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How to Sabotage Skepticism from the Inside: Entwine the Claim with the Cause PDF Print E-mail
Swift
Written by Steve Cuno   

Ever ordered Sea Monkeys from the back of a comic book? They are not monkeys at all, but brine shrimp, tiny creatures whose eggs survive long periods in a nearly-dry state.

I can only hope that you will join with me in my outrage. Brine shrimp eggs are ripped from their natural habitat and shipped to hatch far from family and friends. Many eggs do not survive the arduous trip. The lucky ones that survive do not live free, but are doomed to an unfulfilling aquarium life as the “property” of snot-nosed kids. It is not unlike the early slave trade in the U.S.

If you are tempted to click “Add Comment,” be forewarned. Should you challenge my likening the brine shrimp trade to the slave trade, or question whether brine shrimp are capable of feeling fulfilled or unfulfilled, or ask me to back up the claim that kids are snot-nosed … I have an ace up my sleeve. I shall call you a racist. Nay, even better, I shall accuse you of being pro-slavery.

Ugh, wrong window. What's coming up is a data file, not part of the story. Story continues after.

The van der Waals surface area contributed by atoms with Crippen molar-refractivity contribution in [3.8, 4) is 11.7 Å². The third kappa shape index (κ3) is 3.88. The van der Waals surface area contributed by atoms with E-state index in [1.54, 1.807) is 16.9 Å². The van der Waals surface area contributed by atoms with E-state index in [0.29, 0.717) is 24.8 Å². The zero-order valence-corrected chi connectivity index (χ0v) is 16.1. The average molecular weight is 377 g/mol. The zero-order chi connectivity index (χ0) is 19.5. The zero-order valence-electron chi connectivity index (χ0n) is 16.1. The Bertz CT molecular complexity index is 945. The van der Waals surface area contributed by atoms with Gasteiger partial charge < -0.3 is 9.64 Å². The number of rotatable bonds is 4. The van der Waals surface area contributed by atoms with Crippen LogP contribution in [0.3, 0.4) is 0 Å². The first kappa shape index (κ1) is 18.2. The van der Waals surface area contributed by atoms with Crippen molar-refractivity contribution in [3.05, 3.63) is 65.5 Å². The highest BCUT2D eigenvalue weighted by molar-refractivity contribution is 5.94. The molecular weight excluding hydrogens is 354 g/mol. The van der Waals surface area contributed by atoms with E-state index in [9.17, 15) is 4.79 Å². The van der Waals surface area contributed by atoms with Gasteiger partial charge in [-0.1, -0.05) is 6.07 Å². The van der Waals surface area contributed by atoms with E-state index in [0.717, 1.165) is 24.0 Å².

It’s a nifty, sleight-of-mind trick that lets me get away with begging the question, setting up a straw man and launching an ad hominem attack, all while looking like I’m defending decency. Heck, I may even fool myself.

If you’d like to try my trick, here are the steps: (1) Make a claim and apply it to a worthy cause. (2) Should people challenge assumptions underlying the claim, accuse them of opposing the cause. (3). Call them names and encourage others to jump on your bandwagon  Thus it will make short work of any opponents. Not only that. You will emerge feeling validated, even justified, eager and ready to launch the process again. And again.

Of course, this doesn’t happen in the real world. Skeptics aren’t so human as to indulge such tactics, wittingly or unwittingly, much less fall for them. Thank goodness for that.

 

 

Steve Cuno is a three-time TAM speaker and regular Randi.org contributor. He is also bald. Disagree with him and he may call you a scalpist. If you have nothing better to do with your time than read Steve’s blogs, click here.